09/17/13 - Harvard Crimson - A Dilated Biography of Cuba and Its Artists
When a human being is born, how does his or her story develop? With a neat
beginning and an end, does it follow the trajectory of a straight line?
Cuban writer and artist Severo Sarduy offered one explanation, according
to a press release on the School of the Museum of Fine Arts' website:
"[B]iography usually happens before birth and then expands (or dilates)."
This angle forms the theme under which curator Jorge Antonio Fernández
Torres brings together contemporary Cuban voices from the art world in an
exhibition that opened on Sept. 9 at the SMFA.
"Dilated Biography: Contemporary Cuban Narratives" is ambitious in
scopeit features the works of 15 Cuban contemporary artists from
different walks of life. While new media and conceptual art constitute the
majority of the works on display, the artistic strategies exhibit a
wonderful breadth of authorial modesfrom the performative (Felipe
Dulzaides' "Ariba de la Bola" ["On the Ball"]) to the
interactive-documentary (Grethell Rasúa's "Con Tu Propio Sabor" ["With
Your Own Taste"]). "The exhibition...represents the coexistence of
different memories [of Cuba]," Fernández Torres said in his curatorial
Fernández Torres, who most recently undertook the mammoth task of
co-curating the Cuban Pavillion at the 55th Venice Biennale with a show of
15 international and Cuban artists, seems generally insouciant about
putting artworks of such diverse hues in direct dialogue with one another.
He hopes that the mere atmospheric resonance amongst them will help
highlight what he calls their individual poetics. "Cubans are eclectic,
even in the way they think," he says half-jokingly. Sarduy, he says,
conceived of the medley of cultures that is Cuba today not as an outcome
of transculturation, but as the result of cultural layering.
San Francisco-based artist Tony Labat, who participates in "Dilated
Biography" with two works conceived around forty years apart, makes a
strong case for this phenomenon. His Californian brand of deadpan
conceptualism is unmistakable among works of other Cuban artists both
living on and outside the island today. This marked difference, Labat
attests, has persisted through decades. "[I noticed it] some time in the
late 1980s when I was invited to an exhibition ironically called 'Outside
Cuba'," he says. "It was the very first time [when I participated in a
group exhibition of Cuban artists], and my work looked strangelyand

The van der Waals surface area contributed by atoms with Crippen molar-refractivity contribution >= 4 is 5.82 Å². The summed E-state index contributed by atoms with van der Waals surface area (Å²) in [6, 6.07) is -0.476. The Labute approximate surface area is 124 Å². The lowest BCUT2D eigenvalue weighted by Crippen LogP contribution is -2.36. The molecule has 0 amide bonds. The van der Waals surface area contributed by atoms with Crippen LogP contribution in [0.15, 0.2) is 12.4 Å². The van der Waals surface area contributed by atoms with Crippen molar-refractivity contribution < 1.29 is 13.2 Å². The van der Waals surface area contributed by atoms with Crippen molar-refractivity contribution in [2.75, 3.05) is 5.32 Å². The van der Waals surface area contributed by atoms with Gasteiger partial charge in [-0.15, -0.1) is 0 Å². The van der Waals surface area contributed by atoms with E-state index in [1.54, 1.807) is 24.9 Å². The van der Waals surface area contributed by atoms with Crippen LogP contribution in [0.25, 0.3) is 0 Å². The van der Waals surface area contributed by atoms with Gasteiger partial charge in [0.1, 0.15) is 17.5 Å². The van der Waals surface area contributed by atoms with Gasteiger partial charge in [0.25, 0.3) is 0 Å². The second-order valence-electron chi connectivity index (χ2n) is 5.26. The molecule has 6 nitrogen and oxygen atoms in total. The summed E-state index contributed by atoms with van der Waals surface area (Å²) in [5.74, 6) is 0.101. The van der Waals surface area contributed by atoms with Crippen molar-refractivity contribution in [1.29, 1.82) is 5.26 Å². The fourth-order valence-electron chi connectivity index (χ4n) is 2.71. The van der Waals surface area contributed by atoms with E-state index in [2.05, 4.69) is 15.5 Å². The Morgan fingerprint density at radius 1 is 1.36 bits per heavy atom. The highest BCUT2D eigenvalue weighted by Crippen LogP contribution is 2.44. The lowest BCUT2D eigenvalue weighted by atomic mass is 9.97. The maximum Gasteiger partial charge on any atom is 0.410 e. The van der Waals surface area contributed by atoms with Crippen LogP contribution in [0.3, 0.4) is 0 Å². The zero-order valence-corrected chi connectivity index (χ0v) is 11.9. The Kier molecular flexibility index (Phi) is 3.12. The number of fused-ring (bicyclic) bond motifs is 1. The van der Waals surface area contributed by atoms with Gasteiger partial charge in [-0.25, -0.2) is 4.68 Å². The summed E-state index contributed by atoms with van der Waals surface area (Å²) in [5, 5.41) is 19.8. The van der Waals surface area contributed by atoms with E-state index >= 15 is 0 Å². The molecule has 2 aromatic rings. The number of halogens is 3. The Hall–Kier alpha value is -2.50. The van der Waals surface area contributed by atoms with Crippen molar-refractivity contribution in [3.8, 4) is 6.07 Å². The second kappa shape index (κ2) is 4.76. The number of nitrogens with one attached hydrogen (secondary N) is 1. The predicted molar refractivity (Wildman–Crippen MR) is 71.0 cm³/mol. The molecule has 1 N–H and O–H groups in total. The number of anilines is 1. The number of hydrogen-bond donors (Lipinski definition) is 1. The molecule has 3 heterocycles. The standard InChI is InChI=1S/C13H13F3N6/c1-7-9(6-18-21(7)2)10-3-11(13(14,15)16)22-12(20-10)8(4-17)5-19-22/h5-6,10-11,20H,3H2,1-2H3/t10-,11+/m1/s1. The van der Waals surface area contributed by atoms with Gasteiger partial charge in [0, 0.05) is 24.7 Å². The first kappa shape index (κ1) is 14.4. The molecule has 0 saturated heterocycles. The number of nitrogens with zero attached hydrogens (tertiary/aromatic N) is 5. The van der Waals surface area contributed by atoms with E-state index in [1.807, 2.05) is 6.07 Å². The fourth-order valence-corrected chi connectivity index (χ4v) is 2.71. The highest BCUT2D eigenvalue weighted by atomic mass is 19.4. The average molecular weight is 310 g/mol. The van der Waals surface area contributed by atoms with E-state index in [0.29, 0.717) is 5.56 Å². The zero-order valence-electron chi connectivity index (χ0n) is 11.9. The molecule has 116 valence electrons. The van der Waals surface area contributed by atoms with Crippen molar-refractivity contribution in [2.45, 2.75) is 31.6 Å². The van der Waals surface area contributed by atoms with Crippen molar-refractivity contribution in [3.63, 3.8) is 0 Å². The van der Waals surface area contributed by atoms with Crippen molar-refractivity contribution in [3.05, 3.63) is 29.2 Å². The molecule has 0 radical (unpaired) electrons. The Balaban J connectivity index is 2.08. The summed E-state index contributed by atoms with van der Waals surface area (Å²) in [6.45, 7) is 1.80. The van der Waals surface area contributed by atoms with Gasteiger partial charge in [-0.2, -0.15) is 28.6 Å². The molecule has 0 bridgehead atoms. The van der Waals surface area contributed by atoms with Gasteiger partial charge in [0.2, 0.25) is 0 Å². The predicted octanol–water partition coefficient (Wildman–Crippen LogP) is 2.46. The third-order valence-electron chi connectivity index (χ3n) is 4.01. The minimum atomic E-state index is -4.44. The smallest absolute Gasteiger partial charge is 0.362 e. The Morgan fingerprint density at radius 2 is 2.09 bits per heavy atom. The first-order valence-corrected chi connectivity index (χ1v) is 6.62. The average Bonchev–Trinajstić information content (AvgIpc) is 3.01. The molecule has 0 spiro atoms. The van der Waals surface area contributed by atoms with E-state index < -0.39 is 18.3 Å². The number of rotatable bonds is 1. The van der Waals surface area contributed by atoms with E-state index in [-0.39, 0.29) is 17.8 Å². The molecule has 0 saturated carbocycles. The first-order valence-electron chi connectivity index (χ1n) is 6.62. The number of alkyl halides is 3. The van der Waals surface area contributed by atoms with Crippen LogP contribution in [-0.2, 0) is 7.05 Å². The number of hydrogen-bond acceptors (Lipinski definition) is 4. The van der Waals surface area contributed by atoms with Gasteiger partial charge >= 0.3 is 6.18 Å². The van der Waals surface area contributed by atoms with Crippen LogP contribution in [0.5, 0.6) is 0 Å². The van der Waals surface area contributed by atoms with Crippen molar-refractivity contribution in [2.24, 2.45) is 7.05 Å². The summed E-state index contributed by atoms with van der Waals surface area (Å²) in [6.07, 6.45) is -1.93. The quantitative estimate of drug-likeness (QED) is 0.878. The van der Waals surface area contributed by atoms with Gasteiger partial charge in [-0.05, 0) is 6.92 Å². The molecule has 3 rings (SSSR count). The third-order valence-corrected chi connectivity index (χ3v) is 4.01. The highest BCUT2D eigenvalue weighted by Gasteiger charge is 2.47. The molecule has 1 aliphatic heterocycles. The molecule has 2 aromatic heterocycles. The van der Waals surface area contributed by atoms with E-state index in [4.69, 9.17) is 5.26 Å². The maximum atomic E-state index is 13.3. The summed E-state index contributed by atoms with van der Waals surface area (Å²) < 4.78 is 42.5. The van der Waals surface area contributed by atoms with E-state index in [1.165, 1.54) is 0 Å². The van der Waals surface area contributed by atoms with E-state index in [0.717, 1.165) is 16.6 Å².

beautifullyout of place."
Labat's "Dialectic IV" (1978-2003), for instance, is composed of some 60
loaves of bread leaning against a red-painted wall. It was a response to
his experience of discovering a Diego Rivera mural in the Student Gallery
upon his arrival at the San Francisco Art Institute from what he describes
as a very hostile Cuban exile community in Miami. "Seeing in the Student
Gallery the Diego Rivera mural was... a moment of feeling that was the
right atmosphere for me," he says. "I think I felt at home within the
[counterculture] legacy of San Francisco. I felt as if it was the
continuation of my foundation, growing up with the Revolution.
In retrospect, Labat's ability to think of his oeuvre not as hybrid but
homogeneous, smoothly flowing from Havana to San Francisco, echoes what
Fernández Torres describes as Sarduy's strong Zen inclination to be
harmonious with himself and receptive to his surroundings. This
tendencya declaration of the superiority of inhaling and exhaling over
the restraints of time, space, and identityis echoed by Fernández Torres
when he, through a translator, paraphrases Sarduy's response to a question
on whether he misses Cuba. "For me, Cuba isn't just a place, he says.
Cuba is an attitudemy body. It is everything somatic that exists in me.
Now I am here in Copacabana he continues, and I am looking out at the
Brazilian countryside, this beautiful Brazilian landscape that is
beautiful. And I don't want to be anywhere else... aside from here. That's
also Cuba. Cuba isn't just a place: it is an experience, and it is also an
Staff writer Gökcan Demirkazik can be reached at
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